My last post talked about the fact that unlikely things are bound to happen, and so we have to think carefully about what it means when something unusual happens. Then I was looking at Arturo’s tour of the WoW family of sites and saw that there was a post about Monta Ellis’ great game the other night. The upshot of it is that since Monta went 18 for 24, and under the binomial distribution that should only happen .27% of the time if Monta is a 44.9% shooter like he was last year, that perhaps Monta is a better shooter this year. And it’s possible that’s true. On the other hand, last year alone Monta also had games where he went 17 for 23 (p value = .0046 if he’s a 44.9% shooter) and 16 of 25 (p=.043), as well as games where he went 4 of 22 (p=.0085) and 2 of 14 (p=.017). So, within last year, Monta had games that were unlikely given how well he shot last year.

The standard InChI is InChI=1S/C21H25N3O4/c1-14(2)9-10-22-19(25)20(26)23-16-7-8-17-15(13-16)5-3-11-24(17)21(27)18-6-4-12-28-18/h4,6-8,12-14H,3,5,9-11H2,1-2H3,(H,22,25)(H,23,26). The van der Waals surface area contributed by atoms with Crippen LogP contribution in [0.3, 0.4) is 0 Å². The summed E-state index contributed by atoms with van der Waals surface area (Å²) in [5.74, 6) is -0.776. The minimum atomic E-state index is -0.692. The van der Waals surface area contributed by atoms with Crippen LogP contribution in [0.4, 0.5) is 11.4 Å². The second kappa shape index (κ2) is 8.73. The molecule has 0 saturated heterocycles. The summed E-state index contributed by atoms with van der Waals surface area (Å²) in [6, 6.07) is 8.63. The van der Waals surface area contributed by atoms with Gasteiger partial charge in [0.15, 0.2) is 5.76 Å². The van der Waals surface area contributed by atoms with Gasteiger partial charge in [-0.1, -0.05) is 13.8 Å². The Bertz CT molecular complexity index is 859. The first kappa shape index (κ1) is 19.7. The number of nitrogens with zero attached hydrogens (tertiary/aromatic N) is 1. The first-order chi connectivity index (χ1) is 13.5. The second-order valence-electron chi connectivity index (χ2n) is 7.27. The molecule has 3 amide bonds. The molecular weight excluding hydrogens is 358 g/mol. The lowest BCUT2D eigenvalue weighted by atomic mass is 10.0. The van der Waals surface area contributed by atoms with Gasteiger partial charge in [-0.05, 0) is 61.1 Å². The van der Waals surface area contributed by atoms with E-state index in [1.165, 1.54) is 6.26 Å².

And you should expect this. Every distribution, including the binomial, has tails. Those are the unlikely parts that happen less than 5% of the time, or whatever threshold you want to use. Assuming he plays enough games, every player has his own distribution. And so every player should have games where he shoots much better than expected and much worse than expected. Michael Jordan was a career 49.7% shooter, essentially a coin-flip. It would be unlikely (p<.05) for him to hit 15 or more shots if he takes as many as 21 shots (e.g. go 15-15, 15-16, 15-17, up to 15-21; at 15-22 p=.06). But he had three games exactly in that range. You can find other unlikely games, like when he went 24 for 29 or 2 for 19. What do these games tell us? When they happen early in the year, they might make us worry that a shooter has lost his touch if it’s the 2 for 19 game; we might be optimistic that they got better if it’s the 24 for 29 game. But what we should really do is sit back, be happy about the win, and wait for more data to come in before we decide that someone has really changed how they play.